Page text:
The bride-to-be endured every traveler’s nightmare when she was turned away from her flight due to a booking error. Photo / Supplied
Flight Center has apologized to a bride and her fiance after a human error meant she was denied boarding to a flight taking her to the couple’s wedding destination.
When Matthew Sampson noticed his fiance’s first name was misspelled on a Flight Center booking document on November 22, he thought there was ample time to correct it.
It was 10.30am and Nawaporn Thamaphan’s Qantas flight didn’t depart Auckland International Airport until 6am the following day. Originally from Thailand, Thamaphan would reunite with family she hadn’t seen in three years and finalize plans for the couple’s wedding, which is due to take place on January 21 in Lampang.
At first, things looked promising. After calling Flight Centre’s emergency line, the couple were told the issue would be taken care of, and the documents would be corrected from ‘Nawatporn’.
When asked about the issue, a Flight Center spokesperson confirmed it had been “a human error when uploading the booking”.
Flight Center was very apologetic and attentive and provided regular updates throughout the day, Sampson said. Around 9pm the night before departure, Flight Center emailed to say it had corrected the name, and Qantas agreed to reissue a ticket, which they said would be sent through in 30 minutes.
However, as the couple headed to the airport around 2.30am, Flight Center sent another email, explaining that Qantas had retracted the offer. The Qantas employee who had apparently agreed to the name change did not have the authority to do so.
Thamaphan was instructed to go to the airport and told the issue could be resolved there. But that was not what happened.
“When we went to check in, the airline said there’s no ticket under my name,” Thamaphan told the Herald.
Sampson said he felt bad for the Qantas employee at the desk, as three other passengers appeared to have similar issues.
“The poor lady at check-in, she was really overwhelmed and she didn’t seem to have a lot of support around her,” he said.
She recommended the couple skip calling the Flight Center emergency number and call Qantas directly instead.
“They picked up straight away and were quite friendly,” Sampson said. Qantas confirmed that they could cancel the flights to Thailand, but Thamaphan would have to rebook at the counter immediately and pay for new flights, then be reimbursed by their travel agent.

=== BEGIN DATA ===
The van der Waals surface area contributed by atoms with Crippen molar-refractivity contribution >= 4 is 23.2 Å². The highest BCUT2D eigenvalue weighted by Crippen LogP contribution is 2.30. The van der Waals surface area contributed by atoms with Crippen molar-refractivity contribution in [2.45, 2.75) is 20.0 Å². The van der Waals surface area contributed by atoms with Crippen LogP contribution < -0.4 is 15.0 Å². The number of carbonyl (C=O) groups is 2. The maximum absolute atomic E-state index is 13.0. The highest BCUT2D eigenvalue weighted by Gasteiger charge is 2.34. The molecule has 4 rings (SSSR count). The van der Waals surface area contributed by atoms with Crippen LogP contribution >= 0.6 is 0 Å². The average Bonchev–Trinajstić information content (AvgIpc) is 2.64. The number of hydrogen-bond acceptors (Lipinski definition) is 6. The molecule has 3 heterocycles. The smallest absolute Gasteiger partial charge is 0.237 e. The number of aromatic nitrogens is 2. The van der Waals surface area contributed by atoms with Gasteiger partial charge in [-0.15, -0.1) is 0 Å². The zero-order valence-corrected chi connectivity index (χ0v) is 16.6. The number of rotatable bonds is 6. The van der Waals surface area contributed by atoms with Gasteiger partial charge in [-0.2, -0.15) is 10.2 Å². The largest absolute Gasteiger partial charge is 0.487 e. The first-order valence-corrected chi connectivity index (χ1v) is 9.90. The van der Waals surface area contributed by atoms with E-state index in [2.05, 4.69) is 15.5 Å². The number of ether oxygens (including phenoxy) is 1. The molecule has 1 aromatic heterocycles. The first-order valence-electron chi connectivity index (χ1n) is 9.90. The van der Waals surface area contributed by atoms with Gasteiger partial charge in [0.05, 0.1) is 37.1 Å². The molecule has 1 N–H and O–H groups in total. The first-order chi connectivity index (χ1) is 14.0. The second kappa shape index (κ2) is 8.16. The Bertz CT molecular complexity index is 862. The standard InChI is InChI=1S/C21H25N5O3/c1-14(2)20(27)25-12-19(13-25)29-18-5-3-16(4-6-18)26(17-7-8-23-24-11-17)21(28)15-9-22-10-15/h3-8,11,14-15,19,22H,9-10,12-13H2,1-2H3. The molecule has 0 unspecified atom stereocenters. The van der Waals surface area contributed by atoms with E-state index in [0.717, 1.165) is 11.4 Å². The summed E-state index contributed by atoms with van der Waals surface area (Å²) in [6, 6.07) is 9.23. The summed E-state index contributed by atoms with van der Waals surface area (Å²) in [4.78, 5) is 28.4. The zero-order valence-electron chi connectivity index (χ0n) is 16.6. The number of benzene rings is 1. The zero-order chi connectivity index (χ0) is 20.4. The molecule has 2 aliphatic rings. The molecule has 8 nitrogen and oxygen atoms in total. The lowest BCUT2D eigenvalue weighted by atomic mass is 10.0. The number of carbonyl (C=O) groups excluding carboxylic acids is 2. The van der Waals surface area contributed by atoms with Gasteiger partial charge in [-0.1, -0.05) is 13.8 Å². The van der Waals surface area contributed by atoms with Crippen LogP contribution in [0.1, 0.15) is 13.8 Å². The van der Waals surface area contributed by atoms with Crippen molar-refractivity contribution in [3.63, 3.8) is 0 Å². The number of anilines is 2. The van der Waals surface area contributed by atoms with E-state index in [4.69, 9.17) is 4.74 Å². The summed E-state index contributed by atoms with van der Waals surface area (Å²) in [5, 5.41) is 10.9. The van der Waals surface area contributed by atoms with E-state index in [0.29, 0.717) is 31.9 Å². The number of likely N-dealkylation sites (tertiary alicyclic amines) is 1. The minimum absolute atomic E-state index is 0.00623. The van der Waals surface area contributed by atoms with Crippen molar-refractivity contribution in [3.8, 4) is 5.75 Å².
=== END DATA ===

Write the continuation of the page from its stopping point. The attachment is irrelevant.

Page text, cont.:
Sampson said they were hesitant to have to chase Flight Center for money and regardless, the check-in employee said there were no seats left on the flight.
By 4.50am, the couple had spent “over an hour” on hold trying to get through to the Flight Center’s emergency number, they said. After sending several emails, they “accepted their fate” and went home.
Flight Center returned the call while the couple were driving home and told them they had canceled Thamaphan’s flights there and back.
Stressed, exhausted and still no closer to reuniting with family and planning the wedding, they considered the replacement flights offered by Flight Centre. These departed the next evening but would be with Air China and involved an additional flight.
But as an anxious flyer, Thamaphan pushed back saying she wanted to travel long haul with an airline she trusted.
“I’m quite nervous about flights,” she said, adding that replacement flights should take their original choice of carrier into consideration.
The new itinerary would also separate the couple on the return journey from their honeymoon. Instead of two Qantas flights home with her new husband, Thamaphan would have to take three Air China flights alone.
Happy ending for the happy couple
Eventually, the travel agent booked Thamaphan on Air New Zealand flights to Thailand and the same flights home as her husband.
Thamaphan made it on board the Air NZ flight, and has now been reunited with her family, and is planning final wedding details.
Sampson said the outcome was a win, but it only came after the couple stood their ground.
“It’s a really good outcome for us in the scheme of things, but I can imagine if we hadn’t pushed back it wouldn’t have been.”
Sampson, who previously worked at Flight Center in Melbourne, said he knew the name error was an honest mistake, but the way it was dealt with was unacceptable.
Despite the drama, he was adamant that travel agents were worth the investment and had no ill will against the company or their travel agent, who had worked hard to make amends.
“Our agent is actually really great,” he said, adding that agents were hugely beneficial when it came to organizing and booking travel. “I’m going to book with her again,” he said.
Flight Center said it was sorry about the error but pleased it could make things right.
“We have apologized to Nawaporn for the mistake, and we are pleased to have been able to fix this for her holiday,” the Flight Center spokesperson said.
“We wish them all the best with their trip.”
What happens if the name on my booking is incorrect?
Being denied boarding is right up there among passengers’ worst travel nightmares.
So, what should you do if you realize your name has been incorrectly spelled on an airline ticket?
For obvious security reasons, it is industry-standard across all airlines that the name on your ticket matches your passport. However, the process of changing or correcting a name depends on several factors such as the airline, who booked the ticket (an individual, third-party website or travel agent) and how far in advance you seek assistance.
According to Qantas, name corrections are permitted on Qantas-operated flights but involve a fee. If the booking is made through a travel agent, customers need to make corrections through the travel agent and the process may involve providing supporting documents such as a passport or driver’s license.